Florida Seafood Products
Beautiful, powerful, and delicious to eat, mahi-mahi (Cotyphaena hippurus), also known as dolphinfish or dorado, is one of Florida’s most popular game fish. It’s also a well-loved food fish, a staple at seafood markets and restaurants around the state. Mahi-mahi is available year round, but May, June, and July are the months of peak availability.
Brilliantly colored, with an iridescent bluish green and gold body, golden yellow fins, and a golden tail, mahi-mahi is a striking fish to see. Males and females have similar coloring, but the male’s head profile is very rounded, whereas the female’s head slopes down to the mouth.
Mahi-mahi is a strong swimmer, capable of swimming up to 50 miles an hour. It’s acrobatic, too, and sport fishermen relish the way it jumps and fights when hooked.
Mahi-mahi grows quickly. It can reach a weight of 30 pounds or more, but its lifespan is usually less than five years. Mahi-mahi is fast growing and quick to mature; it’s also a prolific breeder. These qualities make it more resistant to overfishing than many other popular fish species.
Mahi-mahi are found around the world in temperate, subtropical, and tropical waters, including the Gulf of Mexico. They are known to congregate offshore under floating debris or masses of sargasso weed, where they feed on small fish, shrimp, squid, and crabs. Their spawning season extends from late spring through early summer. Most Florida mahi-mahi are harvested in Bay and Monroe counties, and the preferred fishing method is hook and line.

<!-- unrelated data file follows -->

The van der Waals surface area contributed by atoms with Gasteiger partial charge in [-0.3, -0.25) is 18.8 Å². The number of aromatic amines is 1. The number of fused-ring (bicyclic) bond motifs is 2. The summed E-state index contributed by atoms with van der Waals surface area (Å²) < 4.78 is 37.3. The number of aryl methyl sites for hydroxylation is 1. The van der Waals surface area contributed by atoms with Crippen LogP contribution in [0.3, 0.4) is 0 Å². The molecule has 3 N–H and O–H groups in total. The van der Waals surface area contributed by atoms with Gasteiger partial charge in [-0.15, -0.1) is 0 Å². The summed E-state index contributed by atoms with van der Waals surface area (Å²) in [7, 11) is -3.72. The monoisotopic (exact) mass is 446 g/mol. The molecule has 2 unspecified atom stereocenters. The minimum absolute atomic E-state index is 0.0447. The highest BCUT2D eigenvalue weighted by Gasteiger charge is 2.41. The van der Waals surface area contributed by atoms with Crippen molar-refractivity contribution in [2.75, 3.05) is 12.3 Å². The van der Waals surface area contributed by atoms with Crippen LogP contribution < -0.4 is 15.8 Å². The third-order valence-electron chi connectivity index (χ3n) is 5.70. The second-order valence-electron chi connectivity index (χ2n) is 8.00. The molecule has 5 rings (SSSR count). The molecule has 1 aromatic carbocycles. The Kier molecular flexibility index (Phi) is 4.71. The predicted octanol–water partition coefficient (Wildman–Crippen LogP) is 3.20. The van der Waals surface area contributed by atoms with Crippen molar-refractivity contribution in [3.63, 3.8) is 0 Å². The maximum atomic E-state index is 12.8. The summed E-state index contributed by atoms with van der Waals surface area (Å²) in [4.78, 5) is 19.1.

When shopping for mahi-mahi, look for firm pink meat with a fresh sea-breeze aroma and no discoloration. Store fresh mahi-mahi in the coldest part of the refrigerator at 32 degrees Fahrenheit for up to two days. To freeze, wrap tightly to prevent freezer burn. Date the package and store at 0 degrees Fahrenheit for up to two months. Thaw in the refrigerator or under cold running water.
Mahi-mahi fillets have a deep pink center stripe that darkens when cooked. Trim the stripe before cooking to maintain the fillet’s appealing light color. Versatile mahi-mahi can be baked, broiled, sautéed, grilled, poached, pan fried, or deep fried. Cook mahi-mahi at 400 degrees Fahrenheit for 10 minutes per inch of thickness. Be careful not to overcook. Mahi-mahi is done when the meat turns opaque and flakes easily with a fork.
Mahi-mahi is firm textured, dense, and moist, with a moderate, slightly sweet flavor. It’s an extra lean fish. A four-ounce serving contains 100 calories, 22 grams of protein, and only one gram of fat.
A note on common names: Though mahi-mahi is sometimes referred to as dolphinfish, it is not related to the mammals known as dolphins. Mahi-mahi is a Hawaiian name that means “very strong” and refers to the fish’s strong swimming abilities.
More About Mahi-Mahi
- DACS-P-01423 Mahi-Mahi Recipes Brochure, English (PDF)
- DACS-P-01414 Florida Seafood Healthy Facts Brochure (PDF)
- DACS-P-01549 Florida Seafood Buying Guide (PDF)
Contact Us About Seafood Products
Division of Marketing and Development
Bureau of Seafood and Aquaculture Marketing
The Collins Building, Innovation Park
2051 East Dirac Drive
Tallahassee, Florida 32310
(850) 617-7281 Fax